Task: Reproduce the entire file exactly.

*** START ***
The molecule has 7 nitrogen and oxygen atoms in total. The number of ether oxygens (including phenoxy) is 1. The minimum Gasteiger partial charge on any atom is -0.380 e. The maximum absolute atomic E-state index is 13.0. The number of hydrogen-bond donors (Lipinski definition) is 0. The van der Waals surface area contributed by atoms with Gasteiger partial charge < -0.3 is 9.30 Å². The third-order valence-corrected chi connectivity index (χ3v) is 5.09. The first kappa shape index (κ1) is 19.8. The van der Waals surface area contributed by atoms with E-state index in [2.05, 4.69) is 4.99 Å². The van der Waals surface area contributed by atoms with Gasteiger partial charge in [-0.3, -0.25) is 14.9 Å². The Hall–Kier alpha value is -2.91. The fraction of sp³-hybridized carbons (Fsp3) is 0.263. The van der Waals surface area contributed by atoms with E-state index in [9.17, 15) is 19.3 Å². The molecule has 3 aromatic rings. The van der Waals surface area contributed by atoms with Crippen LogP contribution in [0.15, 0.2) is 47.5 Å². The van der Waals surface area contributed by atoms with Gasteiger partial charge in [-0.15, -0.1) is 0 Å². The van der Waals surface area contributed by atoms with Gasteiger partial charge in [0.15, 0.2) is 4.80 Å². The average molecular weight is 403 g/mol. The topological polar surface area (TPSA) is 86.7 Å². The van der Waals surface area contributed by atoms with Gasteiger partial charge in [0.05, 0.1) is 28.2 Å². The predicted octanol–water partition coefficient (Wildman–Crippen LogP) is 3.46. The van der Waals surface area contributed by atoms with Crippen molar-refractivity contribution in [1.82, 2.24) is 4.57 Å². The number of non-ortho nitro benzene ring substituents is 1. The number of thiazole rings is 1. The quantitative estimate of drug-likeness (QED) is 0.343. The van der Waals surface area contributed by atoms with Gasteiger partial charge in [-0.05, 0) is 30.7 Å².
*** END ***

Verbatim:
The molecule has 7 nitrogen and oxygen atoms in total. The number of ether oxygens (including phenoxy) is 1. The minimum Gasteiger partial charge on any atom is -0.380 e. The maximum absolute atomic E-state index is 13.0. The number of hydrogen-bond donors (Lipinski definition) is 0. The van der Waals surface area contributed by atoms with Gasteiger partial charge < -0.3 is 9.30 Å². The third-order valence-corrected chi connectivity index (χ3v) is 5.09. The first kappa shape index (κ1) is 19.8. The van der Waals surface area contributed by atoms with E-state index in [2.05, 4.69) is 4.99 Å². The van der Waals surface area contributed by atoms with Gasteiger partial charge in [-0.3, -0.25) is 14.9 Å². The Hall–Kier alpha value is -2.91. The fraction of sp³-hybridized carbons (Fsp3) is 0.263. The van der Waals surface area contributed by atoms with E-state index in [9.17, 15) is 19.3 Å². The molecule has 3 aromatic rings. The van der Waals surface area contributed by atoms with Crippen LogP contribution in [0.15, 0.2) is 47.5 Å². The van der Waals surface area contributed by atoms with Gasteiger partial charge in [-0.15, -0.1) is 0 Å². The van der Waals surface area contributed by atoms with Gasteiger partial charge in [0.15, 0.2) is 4.80 Å². The average molecular weight is 403 g/mol. The topological polar surface area (TPSA) is 86.7 Å². The van der Waals surface area contributed by atoms with Gasteiger partial charge in [0.05, 0.1) is 28.2 Å². The predicted octanol–water partition coefficient (Wildman–Crippen LogP) is 3.46. The van der Waals surface area contributed by atoms with Crippen molar-refractivity contribution in [1.82, 2.24) is 4.57 Å². The number of non-ortho nitro benzene ring substituents is 1. The number of thiazole rings is 1. The quantitative estimate of drug-likeness (QED) is 0.343. The van der Waals surface area contributed by atoms with Gasteiger partial charge in [-0.05, 0) is 30.7 Å².